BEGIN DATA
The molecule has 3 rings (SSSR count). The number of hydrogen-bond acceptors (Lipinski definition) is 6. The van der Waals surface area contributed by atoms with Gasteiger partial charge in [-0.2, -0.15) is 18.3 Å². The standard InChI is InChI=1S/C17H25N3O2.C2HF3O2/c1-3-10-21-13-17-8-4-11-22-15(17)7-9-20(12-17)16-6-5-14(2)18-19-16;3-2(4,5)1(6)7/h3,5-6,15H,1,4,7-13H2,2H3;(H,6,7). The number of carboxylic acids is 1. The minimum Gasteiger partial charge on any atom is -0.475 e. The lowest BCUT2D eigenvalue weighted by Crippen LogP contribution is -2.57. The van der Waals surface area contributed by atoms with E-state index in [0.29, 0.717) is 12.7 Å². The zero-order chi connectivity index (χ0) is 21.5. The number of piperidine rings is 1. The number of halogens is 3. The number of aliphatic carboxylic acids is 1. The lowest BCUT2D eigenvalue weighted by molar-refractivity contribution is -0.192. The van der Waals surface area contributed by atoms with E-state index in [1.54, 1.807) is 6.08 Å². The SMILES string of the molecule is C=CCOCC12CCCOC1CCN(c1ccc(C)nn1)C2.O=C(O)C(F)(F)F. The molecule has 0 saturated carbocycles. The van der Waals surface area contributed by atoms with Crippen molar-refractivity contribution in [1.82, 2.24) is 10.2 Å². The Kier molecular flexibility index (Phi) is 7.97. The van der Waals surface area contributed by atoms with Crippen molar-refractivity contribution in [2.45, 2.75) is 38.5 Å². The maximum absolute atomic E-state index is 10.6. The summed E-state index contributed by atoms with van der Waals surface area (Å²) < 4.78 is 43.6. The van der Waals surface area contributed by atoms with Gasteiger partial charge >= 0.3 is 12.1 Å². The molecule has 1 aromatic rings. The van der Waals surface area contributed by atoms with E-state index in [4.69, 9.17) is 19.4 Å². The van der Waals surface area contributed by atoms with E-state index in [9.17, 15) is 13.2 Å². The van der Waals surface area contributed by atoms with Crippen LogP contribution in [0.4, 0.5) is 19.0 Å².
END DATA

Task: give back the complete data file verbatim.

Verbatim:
The molecule has 3 rings (SSSR count). The number of hydrogen-bond acceptors (Lipinski definition) is 6. The van der Waals surface area contributed by atoms with Gasteiger partial charge in [-0.2, -0.15) is 18.3 Å². The standard InChI is InChI=1S/C17H25N3O2.C2HF3O2/c1-3-10-21-13-17-8-4-11-22-15(17)7-9-20(12-17)16-6-5-14(2)18-19-16;3-2(4,5)1(6)7/h3,5-6,15H,1,4,7-13H2,2H3;(H,6,7). The number of carboxylic acids is 1. The minimum Gasteiger partial charge on any atom is -0.475 e. The lowest BCUT2D eigenvalue weighted by Crippen LogP contribution is -2.57. The van der Waals surface area contributed by atoms with E-state index in [0.29, 0.717) is 12.7 Å². The zero-order chi connectivity index (χ0) is 21.5. The number of piperidine rings is 1. The number of halogens is 3. The number of aliphatic carboxylic acids is 1. The lowest BCUT2D eigenvalue weighted by molar-refractivity contribution is -0.192. The van der Waals surface area contributed by atoms with E-state index in [1.54, 1.807) is 6.08 Å². The SMILES string of the molecule is C=CCOCC12CCCOC1CCN(c1ccc(C)nn1)C2.O=C(O)C(F)(F)F. The molecule has 0 saturated carbocycles. The van der Waals surface area contributed by atoms with Crippen molar-refractivity contribution in [1.82, 2.24) is 10.2 Å². The Kier molecular flexibility index (Phi) is 7.97. The van der Waals surface area contributed by atoms with Crippen molar-refractivity contribution in [2.45, 2.75) is 38.5 Å². The maximum absolute atomic E-state index is 10.6. The summed E-state index contributed by atoms with van der Waals surface area (Å²) < 4.78 is 43.6. The van der Waals surface area contributed by atoms with Gasteiger partial charge >= 0.3 is 12.1 Å². The molecule has 1 aromatic rings. The van der Waals surface area contributed by atoms with E-state index in [4.69, 9.17) is 19.4 Å². The van der Waals surface area contributed by atoms with E-state index in [9.17, 15) is 13.2 Å². The van der Waals surface area contributed by atoms with Crippen LogP contribution in [0.4, 0.5) is 19.0 Å².